Note to self: I must remember to take advantage of the members hours (on 15 Oct 2016, 16 Oct 2016, 22 Oct 2016, 23 Oct 2016, 29 Oct 2016, 30 Oct 2016) when it opens before it's open to the public.  I didn't get there early enough and it was swamped with school children on trips - all sat or stood around drawing - which is great but it makes it very difficult to navigate between paintings! I almost wish they would have a day each week when it's just school children....

We then had lunch at the Club Gascon in Smithfields. I drew all my courses but have still to finish colouring them. Here's one of the courses...

Marbled Duck, Figs, Maury & Pickled Mirabelle
pen and ink and coloured pencils
On Tuesday afternoon I found the Early Physic Garden I'd been searching for at the back of the Barber-Surgeon's Hall in the City of London and then went to see the earliest painting of the City of London in oil (i.e. pre-Great Fire) at the Museum of London which I'll post about later.

Wednesday 5th October - Picasso Portrait at the National Portrait Gallery

Wednesday morning  was the Press View for Picasso Portraits at the National Portrait GalleryHere's a taster and I'll be writing more about this soon. Reviews include:

Portrait prints and a painting by Picasso at the National Portrait Gallery
I then went down to the Mall Galleries for lunch and to view the annual exhibition of the Royal Society of Marine Artists at the Mall Galleries (see Royal Society of Marine Artists Annual Exhibition 2016) - which celebrated their 50th anniversary of their Royal Charter. It was nice to see an art society filling all three galleries again as they used to do when I first started visiting the Mall Galleries. So much more to see and appreciate!

Friday 7th October - Maria Merian's Butterflies at the Queen's Gallery

I then took a breather on Thursday before visiting the Maria Merian Butterflies exhibition at the Queen's Gallery on Friday. You can read my REVIEW: Maria Merian's Butterflies and what I learned about Merian's techniques in terms of collecting her natural history and botanical specimens and how she created a luxury version of both paintings and book for a select audience. Maria Sibylla Merian  was a very smart woman when it came to marketing her artwork!

Maria Merian's Butterflies and
a rare counterproof edition of Metamorphosis Insectorum Surinamensium
(the Metamorphosis of the Insects of Suriname)
......and that was the first week!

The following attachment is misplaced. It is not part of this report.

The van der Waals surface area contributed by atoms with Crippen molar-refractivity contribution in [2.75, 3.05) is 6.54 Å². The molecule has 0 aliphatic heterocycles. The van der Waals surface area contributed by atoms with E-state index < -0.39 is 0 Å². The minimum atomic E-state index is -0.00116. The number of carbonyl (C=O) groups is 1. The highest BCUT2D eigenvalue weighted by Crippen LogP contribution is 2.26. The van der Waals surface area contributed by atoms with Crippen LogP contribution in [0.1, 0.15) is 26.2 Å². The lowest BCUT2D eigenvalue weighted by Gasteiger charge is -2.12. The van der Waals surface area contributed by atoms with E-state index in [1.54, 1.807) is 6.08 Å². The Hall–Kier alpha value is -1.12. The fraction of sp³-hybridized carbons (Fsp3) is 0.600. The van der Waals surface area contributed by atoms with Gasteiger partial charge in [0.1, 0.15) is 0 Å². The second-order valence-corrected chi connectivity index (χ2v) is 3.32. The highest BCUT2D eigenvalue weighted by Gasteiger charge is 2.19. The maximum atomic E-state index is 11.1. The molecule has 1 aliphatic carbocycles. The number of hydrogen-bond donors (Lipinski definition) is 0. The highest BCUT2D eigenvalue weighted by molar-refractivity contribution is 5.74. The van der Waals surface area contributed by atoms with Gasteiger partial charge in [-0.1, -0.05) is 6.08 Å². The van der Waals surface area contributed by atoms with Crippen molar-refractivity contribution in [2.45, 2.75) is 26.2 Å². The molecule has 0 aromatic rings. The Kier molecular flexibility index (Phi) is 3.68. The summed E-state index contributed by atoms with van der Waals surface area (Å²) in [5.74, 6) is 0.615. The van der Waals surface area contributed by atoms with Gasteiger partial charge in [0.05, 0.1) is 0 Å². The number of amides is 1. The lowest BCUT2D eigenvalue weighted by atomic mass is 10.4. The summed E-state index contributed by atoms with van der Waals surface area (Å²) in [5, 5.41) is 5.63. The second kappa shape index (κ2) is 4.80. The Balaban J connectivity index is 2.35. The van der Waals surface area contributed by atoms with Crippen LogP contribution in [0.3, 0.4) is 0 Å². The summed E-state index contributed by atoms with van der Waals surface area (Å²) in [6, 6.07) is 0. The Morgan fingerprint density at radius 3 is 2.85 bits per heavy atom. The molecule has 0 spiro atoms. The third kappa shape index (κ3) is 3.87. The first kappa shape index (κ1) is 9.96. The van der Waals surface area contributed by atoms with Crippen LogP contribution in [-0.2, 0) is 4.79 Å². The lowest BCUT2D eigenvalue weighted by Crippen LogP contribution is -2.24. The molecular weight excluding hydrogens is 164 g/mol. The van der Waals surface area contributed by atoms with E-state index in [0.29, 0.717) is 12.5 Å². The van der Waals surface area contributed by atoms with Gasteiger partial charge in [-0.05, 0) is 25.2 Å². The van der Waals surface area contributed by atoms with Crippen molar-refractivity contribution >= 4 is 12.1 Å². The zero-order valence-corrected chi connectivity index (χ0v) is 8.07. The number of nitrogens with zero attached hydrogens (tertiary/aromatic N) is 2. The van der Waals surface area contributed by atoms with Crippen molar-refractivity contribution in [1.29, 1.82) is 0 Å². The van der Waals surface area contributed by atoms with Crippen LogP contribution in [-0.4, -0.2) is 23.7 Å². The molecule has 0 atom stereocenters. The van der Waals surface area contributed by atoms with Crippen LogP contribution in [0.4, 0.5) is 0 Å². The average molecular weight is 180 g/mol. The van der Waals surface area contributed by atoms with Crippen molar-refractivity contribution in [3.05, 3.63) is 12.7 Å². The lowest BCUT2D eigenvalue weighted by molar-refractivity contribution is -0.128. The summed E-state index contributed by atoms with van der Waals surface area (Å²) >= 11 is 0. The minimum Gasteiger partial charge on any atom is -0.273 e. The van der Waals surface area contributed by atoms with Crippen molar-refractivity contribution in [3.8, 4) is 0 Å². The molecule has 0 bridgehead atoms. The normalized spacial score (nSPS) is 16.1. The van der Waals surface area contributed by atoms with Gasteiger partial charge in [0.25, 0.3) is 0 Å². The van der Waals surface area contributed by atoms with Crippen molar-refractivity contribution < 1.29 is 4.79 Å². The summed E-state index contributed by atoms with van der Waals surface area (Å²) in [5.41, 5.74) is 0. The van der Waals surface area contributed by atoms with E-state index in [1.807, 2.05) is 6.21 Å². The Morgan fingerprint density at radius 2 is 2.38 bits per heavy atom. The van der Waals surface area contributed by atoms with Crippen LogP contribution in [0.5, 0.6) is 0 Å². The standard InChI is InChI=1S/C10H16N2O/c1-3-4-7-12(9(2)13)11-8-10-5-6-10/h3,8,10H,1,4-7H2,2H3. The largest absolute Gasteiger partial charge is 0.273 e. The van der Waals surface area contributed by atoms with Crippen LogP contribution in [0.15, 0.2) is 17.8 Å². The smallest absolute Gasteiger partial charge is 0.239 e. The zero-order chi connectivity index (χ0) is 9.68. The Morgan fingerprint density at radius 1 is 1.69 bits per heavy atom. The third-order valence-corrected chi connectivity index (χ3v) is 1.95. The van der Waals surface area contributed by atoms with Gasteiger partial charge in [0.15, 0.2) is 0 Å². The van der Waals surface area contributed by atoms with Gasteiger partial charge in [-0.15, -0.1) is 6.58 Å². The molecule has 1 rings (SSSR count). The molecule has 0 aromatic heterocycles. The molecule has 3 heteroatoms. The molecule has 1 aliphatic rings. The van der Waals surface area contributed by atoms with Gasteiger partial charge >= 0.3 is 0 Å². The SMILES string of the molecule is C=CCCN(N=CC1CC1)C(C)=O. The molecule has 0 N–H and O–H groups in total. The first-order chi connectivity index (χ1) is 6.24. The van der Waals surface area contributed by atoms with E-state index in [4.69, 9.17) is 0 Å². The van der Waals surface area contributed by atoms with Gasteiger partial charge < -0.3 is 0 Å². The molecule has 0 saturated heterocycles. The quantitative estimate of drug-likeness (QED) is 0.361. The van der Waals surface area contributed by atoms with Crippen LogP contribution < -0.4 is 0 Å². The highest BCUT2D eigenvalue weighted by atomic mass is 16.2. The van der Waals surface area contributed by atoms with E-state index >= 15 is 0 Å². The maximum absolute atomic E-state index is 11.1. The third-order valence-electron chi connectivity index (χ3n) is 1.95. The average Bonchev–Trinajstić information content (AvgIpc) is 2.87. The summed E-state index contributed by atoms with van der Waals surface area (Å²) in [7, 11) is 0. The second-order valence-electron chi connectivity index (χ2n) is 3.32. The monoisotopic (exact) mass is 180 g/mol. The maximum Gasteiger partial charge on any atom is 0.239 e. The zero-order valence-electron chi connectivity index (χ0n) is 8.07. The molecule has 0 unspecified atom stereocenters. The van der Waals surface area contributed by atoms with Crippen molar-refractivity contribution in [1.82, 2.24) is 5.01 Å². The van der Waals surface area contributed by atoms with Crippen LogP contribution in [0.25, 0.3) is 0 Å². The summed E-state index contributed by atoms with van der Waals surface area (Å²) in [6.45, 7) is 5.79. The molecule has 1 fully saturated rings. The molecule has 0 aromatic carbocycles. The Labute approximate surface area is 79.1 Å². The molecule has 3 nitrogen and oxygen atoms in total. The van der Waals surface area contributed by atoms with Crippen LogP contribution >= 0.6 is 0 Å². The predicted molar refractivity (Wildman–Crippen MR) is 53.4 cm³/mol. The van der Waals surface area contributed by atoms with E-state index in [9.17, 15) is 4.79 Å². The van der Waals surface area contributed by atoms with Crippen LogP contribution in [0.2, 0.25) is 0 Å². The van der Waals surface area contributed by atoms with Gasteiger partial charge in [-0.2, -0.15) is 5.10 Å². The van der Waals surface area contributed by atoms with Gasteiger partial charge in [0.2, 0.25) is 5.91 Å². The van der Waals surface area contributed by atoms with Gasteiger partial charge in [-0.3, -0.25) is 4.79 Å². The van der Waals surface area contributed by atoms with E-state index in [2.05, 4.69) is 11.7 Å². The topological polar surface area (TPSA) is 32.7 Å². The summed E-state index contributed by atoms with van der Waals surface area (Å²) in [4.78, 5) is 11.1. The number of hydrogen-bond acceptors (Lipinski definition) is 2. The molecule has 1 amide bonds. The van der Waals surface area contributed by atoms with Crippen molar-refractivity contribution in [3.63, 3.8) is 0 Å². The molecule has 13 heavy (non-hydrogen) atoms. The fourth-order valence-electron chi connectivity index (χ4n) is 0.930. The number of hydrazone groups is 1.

Thursday, October 13, 2016

Top botanical artists by country

Yesterday I published a NEW website page on Botanical Art and Artists.

Plus I rejigged the Botanical Art Exhibitions Page so that the links to
are BOTH now at the top of the Exhibitions page.

After all, these are two major international exhibitions that most botanical artists hope to get selected for and do well in.

The new page lists:
  • all the Hunt International Exhibitions of Botanical Art and Illustration to date (1964-2016) - with the dates, number of artworks, number of participating artists and how many countries were represented
  • lists all the artists by COUNTRY who have participated in the Hunt International Exhibitions of Botanical Art and Illustration in the last 15 years (2001-2016). 

Hunt International Exhibitors by Country: Completing the Listing

I'll be completing the list of the artists by country to include all those who exhibited between 1964 and 1998 when I've received the country data from the Hunt Institute of Botanical Documentation. I should have it complete by the end of this year.

In the meantime if anybody wants to have their name added in please tell me your name and country and which year you exhibited and I'll check you were an exhibitor with the Cumulative Index and then include your name on the list.

I've already added one artist to the list since it was published!

To get your name added just leave a comment on this blog post OR email me (see the side column for details of how) OR complete the form on this page).

Comments on the exhibition metrics.

Having reviewed the metrics for all the exhibitions to date, it struck me that there have been three distinct phases to these triennial exhibitions over the years in terms of how many artworks and artists are on display and how many countries had artists representing them.
  • 1964 -197: BIG - lots of artists from 20+ countries participated in the early exhibitions which typically included 300+ artworks
  • 1988 - 2010: LARGE - Between 60 and 90 artists participated in each exhibition. Typically there were always more artworks than artist (between 90 and 100 artworks on display) meaning that some artists had more than one artwork on display. Artists represented between 11 and 18 countries
  • 2013-2016: SELECT - the exhibitions are now much smaller (c. 40+ artworks by c.40+ artists) with each artist having just one artwork on display. Consequently the number of countries represented each year is also smaller.

Top Countries for Botanical Art

I totalled the number of artists for the top five countries. In the period 2010-2016, the five countries with the most artists exhibiting at the last six of the Hunt International Exhibitions of Botanical Art and Illustration are:
  1. USA - 100 artists
  2. UK (England) - 85 artists (Scotland and Wales are counted separately)
  3. Japan - 57 artists
  4. Australia - 36 artists
  5. Italy - 14 artists

This is by way of a challenge to all those countries and national botanical art societies which are developing their body of botanical artists! To get exhibited at the top shows you first have to develop the interest, knowledge, competence and skills - and then you have to apply! :)

The 15th International Exhibition of Botanical Art and Illustration